As a photographer it is essential that you develop a personal style if your work is to have value beyond the arty and handicrafts price range. This is not to denigrate the work lovingly produced by many wonderful amateur photographers, but a hard commercial fact one learns very quickly if one aspires to sell work for significant sums of money. I have already written about developing a personal style and think this topic is one that all serious photographers should spent time on. There is, however, an inherent contradiction that I have personally encountered and that I find difficult to reconcile with my own views. It is the concept of a singular definitive and narrow style. While it applies less to fine art and contemporary photographers, it is a major consideration with reportage and documentary. In short, it is expected that (once noticed) your work will largely look the same for the duration of your career.
Let’s be honest; photography has grown and expanded dramatically in the last decade or so. It has largely been absorbed into the artistic mainstream in the UK and Europe (it has enjoyed this status for a long time in the US) and is one of the media used by many mixed media artists. By now you can probably see where I am going and it is to ask the following question: ‘why can a mixed media artist make sculptures from dead animals, work with oils, clay, metal and photography, yet a photographer is often expected to operate within the narrow parameters of one fixed style that must define their work for a lifetime?’ I just don’t get it and that is probably because it makes no logical sense at all, when art & photography seem to be fixated with the idea of new ground even at the expense of cheap novelty and fads.
Perhaps this expectation is a product of dogma, which states that a photographer’s work must essentially all look the same and which arose very early in the development of photography… a time when photography was regarded as a lesser undertaking and before the word ‘art’ regularly appeared alongside ‘photography’ in the same sentence? Perhaps it is this link to its ‘craft’ heritage? You can identify Wedgwood china because of X, Y and Z ergo the same must apply to that modern craft, photography? While one could apply this expectation to historical painters and sculptors, it does not appear to be applied to those working in mixed media today. You could not pick an assortment of Damien Hirst’s work (if you were unfamiliar with it) and say, ‘oh yes, this is clearly Hirst’s because of ABC’. You’d be lucky to narrow it down to a thousand individuals.
Isn’t that the central (ironic) paradox that exists within the art and photographic world? Photography must keep on changing, but you as a photographer must remain largely the same. Photography as a whole is able to make stochastic leaps into new territory, but you are expected to remain either static, or to evolve at the pace of a gun carriage during a royal funeral. I can’t say I understand this and its a good job it does not apply to pop music, or Madonna would have ceased to be a household name in the late 1980s.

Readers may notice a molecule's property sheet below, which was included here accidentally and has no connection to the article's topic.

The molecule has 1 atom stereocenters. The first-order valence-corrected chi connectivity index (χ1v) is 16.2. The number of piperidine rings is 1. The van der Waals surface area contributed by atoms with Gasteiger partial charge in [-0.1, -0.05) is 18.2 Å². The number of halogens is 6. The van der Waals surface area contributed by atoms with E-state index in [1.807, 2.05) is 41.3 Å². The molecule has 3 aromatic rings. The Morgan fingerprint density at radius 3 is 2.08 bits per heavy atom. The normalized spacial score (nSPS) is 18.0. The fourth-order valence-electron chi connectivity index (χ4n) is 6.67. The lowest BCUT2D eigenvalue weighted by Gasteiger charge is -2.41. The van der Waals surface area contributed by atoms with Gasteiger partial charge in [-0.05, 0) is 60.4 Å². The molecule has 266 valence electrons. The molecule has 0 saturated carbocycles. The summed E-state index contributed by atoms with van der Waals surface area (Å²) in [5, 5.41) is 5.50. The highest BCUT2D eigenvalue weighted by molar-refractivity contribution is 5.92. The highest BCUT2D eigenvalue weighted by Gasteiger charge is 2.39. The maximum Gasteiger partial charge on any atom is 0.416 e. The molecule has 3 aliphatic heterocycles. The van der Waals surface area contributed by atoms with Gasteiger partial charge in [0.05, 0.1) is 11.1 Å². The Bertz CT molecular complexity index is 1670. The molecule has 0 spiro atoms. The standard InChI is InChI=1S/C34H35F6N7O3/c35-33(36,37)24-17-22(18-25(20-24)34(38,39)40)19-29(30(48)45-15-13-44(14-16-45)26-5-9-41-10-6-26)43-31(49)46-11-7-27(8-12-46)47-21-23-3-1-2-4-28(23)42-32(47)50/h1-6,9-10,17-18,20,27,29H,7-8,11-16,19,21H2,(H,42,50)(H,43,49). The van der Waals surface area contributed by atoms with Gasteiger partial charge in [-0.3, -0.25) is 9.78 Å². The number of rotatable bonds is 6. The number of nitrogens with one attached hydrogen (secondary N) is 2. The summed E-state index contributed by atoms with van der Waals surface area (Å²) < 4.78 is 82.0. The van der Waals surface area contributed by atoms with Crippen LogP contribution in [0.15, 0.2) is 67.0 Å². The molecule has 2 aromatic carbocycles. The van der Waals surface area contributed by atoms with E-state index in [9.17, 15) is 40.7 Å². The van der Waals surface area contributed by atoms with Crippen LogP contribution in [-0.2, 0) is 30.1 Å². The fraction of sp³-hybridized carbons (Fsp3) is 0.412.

Another bizarre contradiction is that the regurgitation of ‘what has been done before’ is only one barely visible step away from the mindless regurgitation of ‘what everyone else is doing now’. The former is considered absolutely intolerable (when comparing work between old and new photographers), yet the latter absolutely defines the reality underpinning most contemporary work during the here and now. Just go to Les Rencontres d’Arles to see it with you own eyes: naked man crouching next to woodpile in forest… blurred high contrast photo of dog in the night…. man with contorted face sitting on bed… There is a lot of great work at Arles but also an endless procession of work from photographers whose work is entirely interchangeable to such an extent that I am not sure if the actual artists would notice if you made a few substitutions between their portfolios. Its not as if their work just happens to look the same because they are documentary photographers tackling similar subjects; they are usually young photographers whose outlook is a product of what they are taught in colleges as ‘good’ and ‘bad.’ Despite all looking identical, the gallerists are all over it and the critics love it. But I regard the work as a cynical, or at best an unimaginative, adherence to a pre-set formula that happens to be in vogue right now. I don’t see photographers, I only see teachers and pupils.
Now back to the point: Vary your style at your peril. Some will regard changes in approach a bold and central to what they see in your work, as long as all the threads point towards a centre of origin within you as an artist. This is because they see you in everything you do. Others will regard you as aimless and ‘undeveloped’ even if the change in visual style emanates from well-developed origins and may feel like the most developed and attuned work you have undertaken.
As always, the challenge with photography is to encourage the critics to see and endorse what you want them to see and endorse. If you succeed in this, you can do whatever you want.